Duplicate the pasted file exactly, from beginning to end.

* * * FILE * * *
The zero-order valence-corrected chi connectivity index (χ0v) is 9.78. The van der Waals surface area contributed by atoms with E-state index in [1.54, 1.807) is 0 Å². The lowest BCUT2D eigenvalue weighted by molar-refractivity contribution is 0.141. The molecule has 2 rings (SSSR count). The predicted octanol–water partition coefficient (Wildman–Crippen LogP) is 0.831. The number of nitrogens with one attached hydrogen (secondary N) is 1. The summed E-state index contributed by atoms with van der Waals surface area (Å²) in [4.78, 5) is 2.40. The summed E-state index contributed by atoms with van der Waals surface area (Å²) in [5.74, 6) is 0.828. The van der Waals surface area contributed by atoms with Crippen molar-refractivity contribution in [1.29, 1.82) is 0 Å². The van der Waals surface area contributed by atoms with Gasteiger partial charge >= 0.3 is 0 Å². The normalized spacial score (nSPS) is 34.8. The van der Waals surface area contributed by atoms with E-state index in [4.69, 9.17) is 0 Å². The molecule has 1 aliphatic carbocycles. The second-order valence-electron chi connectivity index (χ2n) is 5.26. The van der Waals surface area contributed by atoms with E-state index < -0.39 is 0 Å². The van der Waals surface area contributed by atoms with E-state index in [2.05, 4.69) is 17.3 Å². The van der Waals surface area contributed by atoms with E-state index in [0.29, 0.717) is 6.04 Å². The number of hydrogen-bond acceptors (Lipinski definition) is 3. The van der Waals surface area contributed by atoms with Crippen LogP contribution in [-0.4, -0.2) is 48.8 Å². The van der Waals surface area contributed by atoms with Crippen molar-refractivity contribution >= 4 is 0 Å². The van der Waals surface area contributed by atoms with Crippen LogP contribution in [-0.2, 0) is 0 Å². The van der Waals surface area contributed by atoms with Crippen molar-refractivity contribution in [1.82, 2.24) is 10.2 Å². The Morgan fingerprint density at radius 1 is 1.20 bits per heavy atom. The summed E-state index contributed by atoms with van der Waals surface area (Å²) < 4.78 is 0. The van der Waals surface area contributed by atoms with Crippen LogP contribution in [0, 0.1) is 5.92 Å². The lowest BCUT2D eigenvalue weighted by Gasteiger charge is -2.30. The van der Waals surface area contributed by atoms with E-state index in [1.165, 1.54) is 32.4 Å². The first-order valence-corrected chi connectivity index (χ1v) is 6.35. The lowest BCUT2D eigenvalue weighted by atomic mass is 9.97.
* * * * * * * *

The zero-order valence-corrected chi connectivity index (χ0v) is 9.78. The van der Waals surface area contributed by atoms with E-state index in [1.54, 1.807) is 0 Å². The lowest BCUT2D eigenvalue weighted by molar-refractivity contribution is 0.141. The molecule has 2 rings (SSSR count). The predicted octanol–water partition coefficient (Wildman–Crippen LogP) is 0.831. The number of nitrogens with one attached hydrogen (secondary N) is 1. The summed E-state index contributed by atoms with van der Waals surface area (Å²) in [4.78, 5) is 2.40. The summed E-state index contributed by atoms with van der Waals surface area (Å²) in [5.74, 6) is 0.828. The van der Waals surface area contributed by atoms with Crippen molar-refractivity contribution in [1.29, 1.82) is 0 Å². The van der Waals surface area contributed by atoms with Gasteiger partial charge >= 0.3 is 0 Å². The normalized spacial score (nSPS) is 34.8. The van der Waals surface area contributed by atoms with E-state index in [4.69, 9.17) is 0 Å². The molecule has 1 aliphatic carbocycles. The second-order valence-electron chi connectivity index (χ2n) is 5.26. The van der Waals surface area contributed by atoms with E-state index < -0.39 is 0 Å². The van der Waals surface area contributed by atoms with E-state index in [2.05, 4.69) is 17.3 Å². The van der Waals surface area contributed by atoms with E-state index in [0.29, 0.717) is 6.04 Å². The number of hydrogen-bond acceptors (Lipinski definition) is 3. The van der Waals surface area contributed by atoms with Crippen LogP contribution in [-0.4, -0.2) is 48.8 Å². The van der Waals surface area contributed by atoms with Crippen molar-refractivity contribution >= 4 is 0 Å². The van der Waals surface area contributed by atoms with Crippen LogP contribution in [-0.2, 0) is 0 Å². The van der Waals surface area contributed by atoms with Crippen molar-refractivity contribution in [1.82, 2.24) is 10.2 Å². The Morgan fingerprint density at radius 1 is 1.20 bits per heavy atom. The summed E-state index contributed by atoms with van der Waals surface area (Å²) < 4.78 is 0. The van der Waals surface area contributed by atoms with Crippen LogP contribution in [0, 0.1) is 5.92 Å². The lowest BCUT2D eigenvalue weighted by Gasteiger charge is -2.30. The van der Waals surface area contributed by atoms with E-state index in [1.165, 1.54) is 32.4 Å². The first-order valence-corrected chi connectivity index (χ1v) is 6.35. The lowest BCUT2D eigenvalue weighted by atomic mass is 9.97.